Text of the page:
Winter Camping Checklist: Cold Weather Gear to Pack

The temperatures are dropping and snow has already arrived in many places. In addition to staying inside near a fire with a good book or enjoying a show, many people love to get outdoors to appreciate the tranquil beauty that nature shows off in the colder months of the year. While there are unique challenges associated with camping in the cold, it allows for amazing adventures that shouldn't be missed when properly prepared for.

Winter camping brings its own benefits (fewer people to compete for camping spots, more space and options to camp, beautiful snow-covered views) and also its own challenges (keeping warm, driving in snow, proper hydration and nutrition). Proper preparation can mean the difference between an awesome experience and a miserable one; it could also mean the difference between survival and death. Thus, it is very important to think ahead and create a checklist when you plan your winter camping trip.

This article will cover things you'll need to bring with you to ensure that you have a good winter camping experience. Remember, more gear is required in frigid weather than in the warmer seasons, so don't skimp on your gear and setup. Read more below the checklist to get some camping tips on how to make the most of your camping experience in winter conditions!

Winter Camping Checklist


  • First aid kid
  • Personal items (toilet paper, lip balm, sunscreen, hand sanitizer, toothbrush, etc)
  • GPS / personal locator beacon
  • Fire starters
  • Spare batteries
  • Compass
  • Map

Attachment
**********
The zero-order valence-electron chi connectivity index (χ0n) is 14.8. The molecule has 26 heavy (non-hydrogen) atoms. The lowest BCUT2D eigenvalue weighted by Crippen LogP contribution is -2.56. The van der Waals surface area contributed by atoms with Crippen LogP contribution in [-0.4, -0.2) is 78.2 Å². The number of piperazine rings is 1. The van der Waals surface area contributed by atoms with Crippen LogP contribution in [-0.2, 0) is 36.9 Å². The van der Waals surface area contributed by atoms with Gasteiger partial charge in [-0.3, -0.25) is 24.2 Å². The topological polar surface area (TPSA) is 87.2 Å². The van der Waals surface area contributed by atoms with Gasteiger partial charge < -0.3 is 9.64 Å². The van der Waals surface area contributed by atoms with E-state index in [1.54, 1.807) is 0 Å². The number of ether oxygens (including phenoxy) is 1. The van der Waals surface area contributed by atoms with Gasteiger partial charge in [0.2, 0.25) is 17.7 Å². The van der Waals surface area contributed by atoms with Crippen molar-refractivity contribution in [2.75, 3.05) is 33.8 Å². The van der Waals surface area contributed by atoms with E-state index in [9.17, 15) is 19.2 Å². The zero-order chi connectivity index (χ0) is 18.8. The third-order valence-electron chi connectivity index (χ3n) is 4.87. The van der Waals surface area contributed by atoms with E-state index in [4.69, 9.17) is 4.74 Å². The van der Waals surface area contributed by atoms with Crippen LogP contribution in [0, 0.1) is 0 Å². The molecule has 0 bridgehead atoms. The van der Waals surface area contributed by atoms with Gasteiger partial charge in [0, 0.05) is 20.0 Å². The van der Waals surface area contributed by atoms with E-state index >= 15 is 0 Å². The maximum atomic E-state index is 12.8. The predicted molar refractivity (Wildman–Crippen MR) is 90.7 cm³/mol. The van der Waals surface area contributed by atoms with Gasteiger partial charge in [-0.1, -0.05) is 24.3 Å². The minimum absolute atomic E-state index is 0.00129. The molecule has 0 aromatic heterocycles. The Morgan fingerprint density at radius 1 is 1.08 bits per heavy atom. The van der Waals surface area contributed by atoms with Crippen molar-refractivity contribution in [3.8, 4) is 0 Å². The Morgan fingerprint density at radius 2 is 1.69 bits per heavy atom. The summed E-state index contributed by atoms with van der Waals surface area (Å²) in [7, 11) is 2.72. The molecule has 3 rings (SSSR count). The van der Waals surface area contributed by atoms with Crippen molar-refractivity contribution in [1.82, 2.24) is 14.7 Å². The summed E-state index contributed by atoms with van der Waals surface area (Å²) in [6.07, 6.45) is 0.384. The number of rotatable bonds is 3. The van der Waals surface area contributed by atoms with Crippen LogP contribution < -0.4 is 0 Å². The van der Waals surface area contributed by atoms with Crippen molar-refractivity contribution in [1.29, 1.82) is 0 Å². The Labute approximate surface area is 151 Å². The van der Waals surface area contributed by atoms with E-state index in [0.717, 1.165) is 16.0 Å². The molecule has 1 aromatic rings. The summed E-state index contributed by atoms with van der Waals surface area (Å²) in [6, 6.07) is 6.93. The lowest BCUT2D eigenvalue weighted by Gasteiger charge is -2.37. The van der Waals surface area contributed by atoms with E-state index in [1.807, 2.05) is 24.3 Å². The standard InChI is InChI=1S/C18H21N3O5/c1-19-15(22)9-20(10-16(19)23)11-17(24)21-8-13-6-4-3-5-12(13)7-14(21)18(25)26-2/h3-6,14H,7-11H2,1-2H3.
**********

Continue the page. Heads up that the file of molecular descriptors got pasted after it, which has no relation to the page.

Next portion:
• Whistle


  • Water bottles
  • Ample food
  • Cooking supplies
  • Snacks
  • Fuel for cooking
  • Mugs and cups
  • Dishes and bowls
  • Fire starters


  • Warm hat / headwear
  • Moisture wicking long underwear
  • Snow wear (jacket and pants)
  • Hiking boots
  • Extra socks
  • Fleece (jacket and pants)
  • Plenty of layers
  • Gloves
  • Hand warmers


  • Properly rated sleeping bag
  • Sleeping bag liner (to supplement sleeping bag if needed)
  • Insulated sleeping pad
  • Insulation Tent for RTT
  • Headlamp and extra batteries


It is better to over-prepare than to under-prepare when the weather is potentially deadly. This is particularly true when you have plenty of room inside your vehicle for gear storage, as opposed to if you go on a backpacking trip. So don't skimp when it comes to bringing along clothes to give you extra warmth, or you'll regret it when you put on damp socks on a freezing cold morning.

One of the most important pieces of gear to bring with you is a sleeping bag. You need to ensure that it is properly rated for the temperatures you will be camping in so that it will sufficiently keep you warm. If your sleeping bag is not rated enough for the conditions you'll be camping in, you can also add a sleeping bag liner. Sleeping bag liners can extend your sleeping bag's rating by ten to fifteen degrees; however, if this is not enough to keep you warm, you will need to invest in a new sleeping bag with a proper temperature rating.

Layering is key to staying warm when camping in cold weather. In addition to a heavy coat or jacket, you need to make sure that you have a base layer that will retain body heat, such as long underwear. Try to avoid cotton, as it can't wick moisture and can actually make you colder when it's wet; instead, go for fleece which is much more appropriate for cold weather. Long underwear, an extra pair of socks, a waterproof jacket, and liner gloves are vital pieces of gear when camping in cold weather. Remember that your hiking boots will likely get wet from melting snow, so extra pairs of socks are crucial.